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Murder of Helen Jewett

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Murder of Helen Jewett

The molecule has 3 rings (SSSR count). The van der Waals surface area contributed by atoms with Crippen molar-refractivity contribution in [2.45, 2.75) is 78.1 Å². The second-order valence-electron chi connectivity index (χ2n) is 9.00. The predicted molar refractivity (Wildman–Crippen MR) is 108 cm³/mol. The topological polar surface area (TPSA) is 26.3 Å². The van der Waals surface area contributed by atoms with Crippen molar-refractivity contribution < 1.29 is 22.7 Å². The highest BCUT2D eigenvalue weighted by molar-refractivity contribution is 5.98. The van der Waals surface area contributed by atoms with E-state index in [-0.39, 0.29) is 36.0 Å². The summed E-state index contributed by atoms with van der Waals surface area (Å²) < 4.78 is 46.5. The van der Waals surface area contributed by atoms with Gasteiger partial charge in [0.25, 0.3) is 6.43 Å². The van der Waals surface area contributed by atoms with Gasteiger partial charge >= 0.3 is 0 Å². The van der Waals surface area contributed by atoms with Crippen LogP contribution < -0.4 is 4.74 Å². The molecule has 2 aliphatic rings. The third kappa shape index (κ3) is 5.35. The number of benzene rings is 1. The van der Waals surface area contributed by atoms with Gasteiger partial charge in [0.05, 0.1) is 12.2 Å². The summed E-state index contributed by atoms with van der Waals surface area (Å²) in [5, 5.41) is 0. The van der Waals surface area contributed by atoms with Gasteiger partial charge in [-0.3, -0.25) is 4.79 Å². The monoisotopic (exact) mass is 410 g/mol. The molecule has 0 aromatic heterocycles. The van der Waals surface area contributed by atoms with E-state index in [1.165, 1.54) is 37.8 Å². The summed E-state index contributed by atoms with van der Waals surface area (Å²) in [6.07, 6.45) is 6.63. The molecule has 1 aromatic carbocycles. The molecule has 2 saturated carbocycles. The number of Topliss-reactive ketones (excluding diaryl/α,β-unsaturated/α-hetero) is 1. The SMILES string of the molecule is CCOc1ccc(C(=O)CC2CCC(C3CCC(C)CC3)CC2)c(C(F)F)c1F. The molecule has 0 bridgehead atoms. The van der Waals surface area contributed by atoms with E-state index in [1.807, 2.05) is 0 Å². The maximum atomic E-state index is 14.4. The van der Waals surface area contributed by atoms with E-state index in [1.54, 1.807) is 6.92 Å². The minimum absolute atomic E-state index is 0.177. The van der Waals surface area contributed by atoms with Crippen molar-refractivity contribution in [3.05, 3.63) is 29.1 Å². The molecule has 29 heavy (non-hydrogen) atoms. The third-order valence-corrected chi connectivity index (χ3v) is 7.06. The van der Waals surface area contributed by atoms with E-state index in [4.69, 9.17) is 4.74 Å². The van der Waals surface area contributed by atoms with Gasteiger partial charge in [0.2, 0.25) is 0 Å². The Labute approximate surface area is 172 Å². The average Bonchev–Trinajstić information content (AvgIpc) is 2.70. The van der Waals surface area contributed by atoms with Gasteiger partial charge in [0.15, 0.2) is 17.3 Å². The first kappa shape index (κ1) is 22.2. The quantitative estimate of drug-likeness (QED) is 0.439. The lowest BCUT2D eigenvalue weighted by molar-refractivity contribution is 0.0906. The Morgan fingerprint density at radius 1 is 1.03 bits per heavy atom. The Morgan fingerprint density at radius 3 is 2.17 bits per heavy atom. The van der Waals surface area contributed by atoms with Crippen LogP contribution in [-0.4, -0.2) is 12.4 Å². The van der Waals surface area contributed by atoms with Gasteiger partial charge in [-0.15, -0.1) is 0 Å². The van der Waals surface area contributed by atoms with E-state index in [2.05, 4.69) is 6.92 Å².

In The Murder of Helen Jewett, Patricia Cohen uses one of the most trivial murders during the 1800's to illustrate the sexiest society accommodations to the privileged, hypocritical tunneled views toward sexual behavior, and the exploitation of legal codes, use of tabloid journalism, and politics. Taking the fact that woman was made from taking a rib from man was more than biblical knowledge, but incorporated into the male belief that a woman's place is determined by the man. Helen had the proper rearing a maid servant, but how did she fall so far from grace. Judge Weston properly takes credit for rearing her with the proper strictness and education. Was Helen seduced at an early age and introduced to sexual perversions that were more persuasive that the bible belt life that the Weston's tried to live? Was Helen simply a woman who knew how to use what she had to get what she wanted? Through personal correspondence, legal documentation, census reports, paintings, and newspapers we are able to make our on determinations. Cohen provides more than enough background and history to allow any one to make their own opinion how the murder of a woman could be turned into a side show at a circus. Helen Jewett, a prominent New York prostitute, was murdered and not only was this rare but a heinous crime. Helen's murder brought to the forefront the industry of prostitution. This would include the owners, managers, and the clients. In the Victorian era, in New York City, men and women roles within the society were as different as night and day. A man regardless of his extra curricular activities could still maintain a very prevalent place in society. A woman's worth was not only based family name which distinguished her class and worth, but also her profession if that was applicable. During this time in society the industry of prostitution was an economic gold mine. The women operate the brothel while very distinguished men in the community own and take care

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